Categories: Civil Rights
The “Olmstead Decision” refers to a decision issued by the United States Supreme Court on June 22, 1999, regarding the rights of individuals with disabilities to live in the community as independently as possible. The decision was brought about by a case filed by and on behalf of two women, Lois Curtis and Elaine Wilson, who were voluntarily admitted to a psychiatric unit in a Georgia Regional Hospital, a state facility, due to their diagnosis of mental illness and developmental disabilities. The facility’s mental health professionals assessed that the women were ready to move to a community-based program but remained in the hospital. They filed a lawsuit under the Americans with Disabilities Act (ADA) to remedy the situation.
The United States Supreme Court held in Olmstead v. L.C. that unjustified segregation of persons with disabilities constitutes discrimination in violation of Title II of the ADA. The Court held that public entities must provide community-based services to persons with disabilities when (1) such services are appropriate, (2) the affected persons do not oppose community-based treatment, and (3) community-based services can be reasonably accommodated, taking into account the resources available to the public entity and the needs of others who are receiving disability services from the entity.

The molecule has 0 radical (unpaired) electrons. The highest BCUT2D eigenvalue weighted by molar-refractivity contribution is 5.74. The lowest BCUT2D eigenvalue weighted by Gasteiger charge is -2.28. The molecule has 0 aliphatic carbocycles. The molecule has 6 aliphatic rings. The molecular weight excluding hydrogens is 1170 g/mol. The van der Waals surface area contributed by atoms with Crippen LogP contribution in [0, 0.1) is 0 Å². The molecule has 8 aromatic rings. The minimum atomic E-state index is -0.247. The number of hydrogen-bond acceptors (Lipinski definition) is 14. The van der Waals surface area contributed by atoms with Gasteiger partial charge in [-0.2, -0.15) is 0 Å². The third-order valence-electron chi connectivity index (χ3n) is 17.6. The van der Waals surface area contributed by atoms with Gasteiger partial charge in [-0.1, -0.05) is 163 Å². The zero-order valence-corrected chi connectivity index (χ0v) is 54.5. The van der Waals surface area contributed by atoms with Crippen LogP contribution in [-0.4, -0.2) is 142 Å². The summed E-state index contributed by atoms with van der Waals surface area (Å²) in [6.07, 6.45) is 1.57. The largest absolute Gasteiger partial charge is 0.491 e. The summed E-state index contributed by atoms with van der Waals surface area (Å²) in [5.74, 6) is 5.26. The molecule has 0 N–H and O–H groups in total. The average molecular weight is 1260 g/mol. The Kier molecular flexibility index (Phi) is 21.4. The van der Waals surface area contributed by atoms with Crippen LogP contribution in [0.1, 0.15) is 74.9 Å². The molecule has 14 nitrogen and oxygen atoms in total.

The Court held that to comply with the ADA’s integration mandate, public entities must make reasonable accommodations to their policies, procedures, or practices when necessary to avoid such discrimination. This resulted in states convening “Olmstead” committees to develop State Plans for developing and offering community-based services in lieu of institutional or nursing level of care. Such options are viewed as a demonstration of the state’s commitment to offer individuals with disabilities a choice as to where to live.
Since the Olmstead decision was issued, Congress and the Centers for Medicare and Medicaid Services (CMS) within the U.S. Department of Health and Human Services have provided a number of incentives and grants to help states rebalance their services to more equably provide community alternatives. States are still vulnerable if they do not address the community needs as there has already been a U.S. Supreme Court ruling that failing to do so constitutes discrimination and violation of the ADA.